The band consists of seven core players, plus occasional guest players and vocalists.
By appointment? That's not a corgi.
John was born on the day Rachmaninov died, had two terms of piano lessons at the age of 10 with Mrs. Collins down the road and began playing his mother's collection of sheet music of pre-war popular songs.
In 1965 he was asked to accompany a local church pantomime on the piano but instead got a six-piece band together and along with two friends arranged and orchestrated the music for it. Since then he has acted as musical director and arranged music for pantomimes, variety shows, revues and music halls for amateur dramatic societies in Surrey and South London.
In 1983 he began writing arrangements for other 1920s- and 1930s-style dance bands and also wrote sufficient arrangements for a band of his own to play for occasional functions. These arrangements formed the core repertory of the New Foxtrot Serenaders (who were originally called the New Charleston Chasers but the name had to be changed because there was already another band with the same name), which he has run jointly with Graham Wright since 1997.
Allan started music lessons on piano at the age of 10, but quickly transferred to the clarinet and a short time later, to saxophone. He comes from a musical family, both his father and grandfather were church organists, but got bitten by the jazz bug at an early age and has stayed in that general direction ever since.
For many years he fronted his own band at a provincial Palais de Danse but more recently has concentrated on a freelance career playing in function bands, theatre orchestras and as a jazz soloist. He shares, with Graham, the experience of the Mayfair Dance Orchestra and also the pleasures of instrumental teaching which, these days, takes an increasing amount of his time.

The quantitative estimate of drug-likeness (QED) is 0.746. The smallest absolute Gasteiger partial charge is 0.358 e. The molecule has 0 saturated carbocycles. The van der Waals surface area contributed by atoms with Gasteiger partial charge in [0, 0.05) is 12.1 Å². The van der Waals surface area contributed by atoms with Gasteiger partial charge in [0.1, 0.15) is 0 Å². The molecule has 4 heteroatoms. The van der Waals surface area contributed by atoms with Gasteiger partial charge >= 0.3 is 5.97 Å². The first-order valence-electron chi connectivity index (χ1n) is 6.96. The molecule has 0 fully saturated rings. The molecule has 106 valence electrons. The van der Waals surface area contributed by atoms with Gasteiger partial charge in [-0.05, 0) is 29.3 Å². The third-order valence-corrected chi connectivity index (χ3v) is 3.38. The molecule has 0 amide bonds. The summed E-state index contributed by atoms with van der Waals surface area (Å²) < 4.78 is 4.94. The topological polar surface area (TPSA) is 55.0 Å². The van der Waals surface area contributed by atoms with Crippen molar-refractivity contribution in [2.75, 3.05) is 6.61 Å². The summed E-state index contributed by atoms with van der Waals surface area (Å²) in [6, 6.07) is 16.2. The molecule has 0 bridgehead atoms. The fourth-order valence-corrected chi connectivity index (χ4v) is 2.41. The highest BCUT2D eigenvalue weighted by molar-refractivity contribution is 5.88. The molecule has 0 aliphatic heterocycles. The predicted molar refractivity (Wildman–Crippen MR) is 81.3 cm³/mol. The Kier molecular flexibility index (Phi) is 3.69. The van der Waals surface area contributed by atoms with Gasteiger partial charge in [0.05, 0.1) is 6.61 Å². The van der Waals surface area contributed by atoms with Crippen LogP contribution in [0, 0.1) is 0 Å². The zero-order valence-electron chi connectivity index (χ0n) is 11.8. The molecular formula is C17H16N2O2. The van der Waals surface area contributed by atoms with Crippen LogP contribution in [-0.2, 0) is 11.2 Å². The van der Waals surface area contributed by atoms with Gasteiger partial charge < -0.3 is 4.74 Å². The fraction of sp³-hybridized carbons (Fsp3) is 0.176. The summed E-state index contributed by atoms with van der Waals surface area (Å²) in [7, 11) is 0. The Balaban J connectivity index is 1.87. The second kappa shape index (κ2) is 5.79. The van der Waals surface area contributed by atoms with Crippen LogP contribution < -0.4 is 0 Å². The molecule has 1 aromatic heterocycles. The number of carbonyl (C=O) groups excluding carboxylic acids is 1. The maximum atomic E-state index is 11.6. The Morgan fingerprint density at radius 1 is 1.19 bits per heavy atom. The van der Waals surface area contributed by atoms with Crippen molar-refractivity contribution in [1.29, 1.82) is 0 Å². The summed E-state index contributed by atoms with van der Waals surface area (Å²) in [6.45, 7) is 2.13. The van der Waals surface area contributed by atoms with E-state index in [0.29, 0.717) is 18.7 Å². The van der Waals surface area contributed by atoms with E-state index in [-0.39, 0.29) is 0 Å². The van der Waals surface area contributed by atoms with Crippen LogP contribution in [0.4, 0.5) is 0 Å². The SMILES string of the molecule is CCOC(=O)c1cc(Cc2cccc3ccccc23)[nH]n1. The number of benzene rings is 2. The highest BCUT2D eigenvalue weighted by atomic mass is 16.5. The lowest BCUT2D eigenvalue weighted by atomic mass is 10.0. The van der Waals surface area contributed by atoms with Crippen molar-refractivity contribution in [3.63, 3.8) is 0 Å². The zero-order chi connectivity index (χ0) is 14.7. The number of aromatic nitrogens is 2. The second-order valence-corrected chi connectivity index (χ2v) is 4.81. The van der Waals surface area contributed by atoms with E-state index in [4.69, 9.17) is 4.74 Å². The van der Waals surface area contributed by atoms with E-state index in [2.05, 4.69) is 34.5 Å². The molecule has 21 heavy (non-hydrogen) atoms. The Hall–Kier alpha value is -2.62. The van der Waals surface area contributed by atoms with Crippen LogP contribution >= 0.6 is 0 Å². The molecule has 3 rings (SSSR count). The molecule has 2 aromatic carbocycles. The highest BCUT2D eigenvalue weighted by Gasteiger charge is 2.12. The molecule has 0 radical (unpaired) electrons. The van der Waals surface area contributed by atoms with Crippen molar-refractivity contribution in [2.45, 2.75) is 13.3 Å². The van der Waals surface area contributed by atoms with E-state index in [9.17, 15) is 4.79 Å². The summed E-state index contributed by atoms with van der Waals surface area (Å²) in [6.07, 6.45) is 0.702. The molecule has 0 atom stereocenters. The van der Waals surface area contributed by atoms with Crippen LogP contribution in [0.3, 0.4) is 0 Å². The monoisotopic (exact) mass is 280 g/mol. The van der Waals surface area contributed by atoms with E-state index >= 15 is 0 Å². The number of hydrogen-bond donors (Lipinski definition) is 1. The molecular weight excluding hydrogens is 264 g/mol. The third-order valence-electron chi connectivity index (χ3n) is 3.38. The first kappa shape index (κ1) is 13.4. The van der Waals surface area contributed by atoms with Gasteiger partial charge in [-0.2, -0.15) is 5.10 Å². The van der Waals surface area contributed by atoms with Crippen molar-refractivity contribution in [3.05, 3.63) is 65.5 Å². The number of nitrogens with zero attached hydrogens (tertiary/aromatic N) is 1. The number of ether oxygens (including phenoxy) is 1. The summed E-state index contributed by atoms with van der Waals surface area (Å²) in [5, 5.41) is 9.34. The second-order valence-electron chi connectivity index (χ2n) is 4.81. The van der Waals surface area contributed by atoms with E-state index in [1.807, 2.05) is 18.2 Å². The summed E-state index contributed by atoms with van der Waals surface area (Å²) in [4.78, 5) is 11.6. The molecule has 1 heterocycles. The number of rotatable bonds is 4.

Paul Williams plays the alto and soprano saxophones, clarinet and flute with the New Foxtrot Serenaders. Paul studied the saxophone and clarinet in Manchester with Ernest Waites MBE from 1972 to 1976. In 1976, he joined the HM Irish Guards as a junior musician studying at the Army Junior School of Music and later at the Royal Military School of Music (Kneller Hall).
After fifteen years with the Irish Guards Band, and having seen the world, Paul left the army to have a busy career as a professional musician and an instrumental teacher. Paul enjoys most kind of music and can be found in ensembles from symphony orchestras to funky soul bands.
Graham began playing the cornet at the age of 10 and later switched to trumpet. He studied trumpet at the Colchester institute of music with George Reynolds of the London Symphony Orchestra, joined the band of the Irish Guards in which he became principal trumpet, and continued his studies at the Royal Military School of Music, Kneller Hall with John Hardy of Covent Garden. He also studied instrument technology at Merton College in Surrey for which he gained a City and Guilds degree equivalent. He now teaches the subject at Merton College.
Graham continues to play as a free-lance trumpeter, gives private tuition for brass players and also repairs instruments.
His love of dance-band music of the 1930s and 1940s came from listening as a boy to 78 rpm records of British dance bands on a wind up gramophone. At college he co-founded the Tea Rooms Ensemble to play music of the period. He helped form the 12-piece Mayfair Dance Orchestra in the early 1990s until its leader emigrated to the USA taking the band's arrangements with him. He then joined forces with John Ashworth in 1997 to run the seven-piece New Foxtrot Serenaders.